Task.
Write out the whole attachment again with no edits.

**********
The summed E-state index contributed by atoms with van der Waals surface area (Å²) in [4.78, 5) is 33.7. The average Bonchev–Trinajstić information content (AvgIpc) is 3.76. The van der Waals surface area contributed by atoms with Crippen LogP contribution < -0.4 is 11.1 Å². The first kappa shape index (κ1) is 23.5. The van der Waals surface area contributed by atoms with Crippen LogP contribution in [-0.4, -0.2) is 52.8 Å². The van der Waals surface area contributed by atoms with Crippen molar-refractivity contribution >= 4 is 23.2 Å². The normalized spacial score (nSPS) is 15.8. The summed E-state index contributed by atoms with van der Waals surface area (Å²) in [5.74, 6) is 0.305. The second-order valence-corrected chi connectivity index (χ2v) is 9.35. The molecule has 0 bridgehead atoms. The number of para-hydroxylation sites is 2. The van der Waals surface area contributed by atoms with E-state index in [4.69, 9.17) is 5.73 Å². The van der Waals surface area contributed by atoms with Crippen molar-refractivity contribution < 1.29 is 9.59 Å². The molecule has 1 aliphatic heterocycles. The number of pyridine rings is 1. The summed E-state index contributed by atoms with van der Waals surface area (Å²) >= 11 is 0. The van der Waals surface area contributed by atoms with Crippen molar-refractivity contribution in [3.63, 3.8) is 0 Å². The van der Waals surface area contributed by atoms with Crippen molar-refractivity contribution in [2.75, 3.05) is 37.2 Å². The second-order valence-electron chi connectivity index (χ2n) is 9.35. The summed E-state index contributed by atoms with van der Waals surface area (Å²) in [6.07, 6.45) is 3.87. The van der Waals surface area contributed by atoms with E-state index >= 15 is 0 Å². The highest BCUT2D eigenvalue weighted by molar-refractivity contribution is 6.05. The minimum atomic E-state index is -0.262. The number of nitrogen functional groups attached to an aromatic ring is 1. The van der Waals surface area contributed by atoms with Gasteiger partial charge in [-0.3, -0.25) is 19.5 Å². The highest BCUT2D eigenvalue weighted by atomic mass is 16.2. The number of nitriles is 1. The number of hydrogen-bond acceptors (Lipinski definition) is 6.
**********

The summed E-state index contributed by atoms with van der Waals surface area (Å²) in [4.78, 5) is 33.7. The average Bonchev–Trinajstić information content (AvgIpc) is 3.76. The van der Waals surface area contributed by atoms with Crippen LogP contribution < -0.4 is 11.1 Å². The first kappa shape index (κ1) is 23.5. The van der Waals surface area contributed by atoms with Crippen LogP contribution in [-0.4, -0.2) is 52.8 Å². The van der Waals surface area contributed by atoms with Crippen molar-refractivity contribution >= 4 is 23.2 Å². The normalized spacial score (nSPS) is 15.8. The summed E-state index contributed by atoms with van der Waals surface area (Å²) in [5.74, 6) is 0.305. The second-order valence-corrected chi connectivity index (χ2v) is 9.35. The molecule has 0 bridgehead atoms. The number of para-hydroxylation sites is 2. The van der Waals surface area contributed by atoms with E-state index in [4.69, 9.17) is 5.73 Å². The van der Waals surface area contributed by atoms with Crippen molar-refractivity contribution < 1.29 is 9.59 Å². The molecule has 1 aliphatic heterocycles. The number of pyridine rings is 1. The summed E-state index contributed by atoms with van der Waals surface area (Å²) >= 11 is 0. The van der Waals surface area contributed by atoms with Crippen molar-refractivity contribution in [3.63, 3.8) is 0 Å². The van der Waals surface area contributed by atoms with Crippen molar-refractivity contribution in [2.75, 3.05) is 37.2 Å². The second-order valence-electron chi connectivity index (χ2n) is 9.35. The summed E-state index contributed by atoms with van der Waals surface area (Å²) in [6.07, 6.45) is 3.87. The van der Waals surface area contributed by atoms with E-state index >= 15 is 0 Å². The highest BCUT2D eigenvalue weighted by molar-refractivity contribution is 6.05. The minimum atomic E-state index is -0.262. The number of nitrogen functional groups attached to an aromatic ring is 1. The van der Waals surface area contributed by atoms with Gasteiger partial charge in [-0.3, -0.25) is 19.5 Å². The highest BCUT2D eigenvalue weighted by atomic mass is 16.2. The number of nitriles is 1. The number of hydrogen-bond acceptors (Lipinski definition) is 6.